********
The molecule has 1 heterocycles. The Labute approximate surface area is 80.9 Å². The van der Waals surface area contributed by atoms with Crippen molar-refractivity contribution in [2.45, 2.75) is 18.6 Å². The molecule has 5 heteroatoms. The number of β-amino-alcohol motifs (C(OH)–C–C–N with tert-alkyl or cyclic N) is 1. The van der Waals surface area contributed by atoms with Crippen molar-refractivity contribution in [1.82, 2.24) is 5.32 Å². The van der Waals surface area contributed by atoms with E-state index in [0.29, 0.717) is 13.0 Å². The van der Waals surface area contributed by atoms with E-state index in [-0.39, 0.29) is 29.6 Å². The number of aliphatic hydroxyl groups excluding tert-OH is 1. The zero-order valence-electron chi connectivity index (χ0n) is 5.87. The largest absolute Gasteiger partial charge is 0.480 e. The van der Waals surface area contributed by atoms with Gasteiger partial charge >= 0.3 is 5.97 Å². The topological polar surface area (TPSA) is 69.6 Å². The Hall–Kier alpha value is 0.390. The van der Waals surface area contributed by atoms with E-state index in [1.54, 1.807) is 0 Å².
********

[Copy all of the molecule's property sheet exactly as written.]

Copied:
The molecule has 1 heterocycles. The Labute approximate surface area is 80.9 Å². The van der Waals surface area contributed by atoms with Crippen molar-refractivity contribution in [2.45, 2.75) is 18.6 Å². The molecule has 5 heteroatoms. The number of β-amino-alcohol motifs (C(OH)–C–C–N with tert-alkyl or cyclic N) is 1. The van der Waals surface area contributed by atoms with Crippen molar-refractivity contribution in [1.82, 2.24) is 5.32 Å². The van der Waals surface area contributed by atoms with E-state index in [0.29, 0.717) is 13.0 Å². The van der Waals surface area contributed by atoms with E-state index in [-0.39, 0.29) is 29.6 Å². The number of aliphatic hydroxyl groups excluding tert-OH is 1. The zero-order valence-electron chi connectivity index (χ0n) is 5.87. The largest absolute Gasteiger partial charge is 0.480 e. The van der Waals surface area contributed by atoms with Gasteiger partial charge >= 0.3 is 5.97 Å². The topological polar surface area (TPSA) is 69.6 Å². The Hall–Kier alpha value is 0.390. The van der Waals surface area contributed by atoms with E-state index in [1.54, 1.807) is 0 Å².